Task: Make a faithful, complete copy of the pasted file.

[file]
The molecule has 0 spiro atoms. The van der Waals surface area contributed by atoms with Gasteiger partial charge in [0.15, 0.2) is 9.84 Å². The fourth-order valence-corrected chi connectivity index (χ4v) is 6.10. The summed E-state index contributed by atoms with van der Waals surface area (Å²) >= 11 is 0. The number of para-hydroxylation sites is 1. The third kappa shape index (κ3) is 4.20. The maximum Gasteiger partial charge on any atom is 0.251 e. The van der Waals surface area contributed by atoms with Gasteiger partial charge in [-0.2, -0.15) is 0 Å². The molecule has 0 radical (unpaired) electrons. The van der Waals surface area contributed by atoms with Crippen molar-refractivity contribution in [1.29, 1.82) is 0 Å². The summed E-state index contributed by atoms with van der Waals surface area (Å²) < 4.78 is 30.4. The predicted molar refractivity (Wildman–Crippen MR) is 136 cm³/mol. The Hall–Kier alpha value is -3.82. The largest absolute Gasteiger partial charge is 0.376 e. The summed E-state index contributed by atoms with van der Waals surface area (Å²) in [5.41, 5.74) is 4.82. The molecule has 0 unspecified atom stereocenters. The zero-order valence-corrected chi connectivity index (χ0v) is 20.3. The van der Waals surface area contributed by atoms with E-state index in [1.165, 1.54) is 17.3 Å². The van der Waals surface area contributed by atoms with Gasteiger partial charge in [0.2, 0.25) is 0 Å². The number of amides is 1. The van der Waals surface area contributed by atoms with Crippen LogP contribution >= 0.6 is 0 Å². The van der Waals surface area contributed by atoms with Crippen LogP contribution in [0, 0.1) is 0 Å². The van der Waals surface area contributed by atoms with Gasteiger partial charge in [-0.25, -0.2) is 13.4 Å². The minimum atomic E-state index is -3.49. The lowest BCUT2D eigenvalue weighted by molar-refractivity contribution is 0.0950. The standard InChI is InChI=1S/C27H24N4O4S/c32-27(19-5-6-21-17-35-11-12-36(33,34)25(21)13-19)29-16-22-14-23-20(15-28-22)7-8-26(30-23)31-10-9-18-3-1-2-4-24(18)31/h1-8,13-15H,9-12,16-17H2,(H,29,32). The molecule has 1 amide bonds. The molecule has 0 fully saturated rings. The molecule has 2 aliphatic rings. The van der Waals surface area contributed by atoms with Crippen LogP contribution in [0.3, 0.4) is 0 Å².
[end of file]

The molecule has 0 spiro atoms. The van der Waals surface area contributed by atoms with Gasteiger partial charge in [0.15, 0.2) is 9.84 Å². The fourth-order valence-corrected chi connectivity index (χ4v) is 6.10. The summed E-state index contributed by atoms with van der Waals surface area (Å²) >= 11 is 0. The number of para-hydroxylation sites is 1. The third kappa shape index (κ3) is 4.20. The maximum Gasteiger partial charge on any atom is 0.251 e. The van der Waals surface area contributed by atoms with Gasteiger partial charge in [-0.2, -0.15) is 0 Å². The molecule has 0 radical (unpaired) electrons. The van der Waals surface area contributed by atoms with Crippen molar-refractivity contribution in [1.29, 1.82) is 0 Å². The summed E-state index contributed by atoms with van der Waals surface area (Å²) < 4.78 is 30.4. The predicted molar refractivity (Wildman–Crippen MR) is 136 cm³/mol. The Hall–Kier alpha value is -3.82. The largest absolute Gasteiger partial charge is 0.376 e. The summed E-state index contributed by atoms with van der Waals surface area (Å²) in [5.41, 5.74) is 4.82. The molecule has 0 unspecified atom stereocenters. The zero-order valence-corrected chi connectivity index (χ0v) is 20.3. The van der Waals surface area contributed by atoms with E-state index in [1.165, 1.54) is 17.3 Å². The van der Waals surface area contributed by atoms with Gasteiger partial charge in [0.2, 0.25) is 0 Å². The number of amides is 1. The van der Waals surface area contributed by atoms with Crippen LogP contribution >= 0.6 is 0 Å². The van der Waals surface area contributed by atoms with Crippen LogP contribution in [0, 0.1) is 0 Å². The van der Waals surface area contributed by atoms with Gasteiger partial charge in [-0.25, -0.2) is 13.4 Å². The minimum atomic E-state index is -3.49. The lowest BCUT2D eigenvalue weighted by molar-refractivity contribution is 0.0950. The standard InChI is InChI=1S/C27H24N4O4S/c32-27(19-5-6-21-17-35-11-12-36(33,34)25(21)13-19)29-16-22-14-23-20(15-28-22)7-8-26(30-23)31-10-9-18-3-1-2-4-24(18)31/h1-8,13-15H,9-12,16-17H2,(H,29,32). The molecule has 1 amide bonds. The molecule has 0 fully saturated rings. The molecule has 2 aliphatic rings. The van der Waals surface area contributed by atoms with Crippen LogP contribution in [0.3, 0.4) is 0 Å².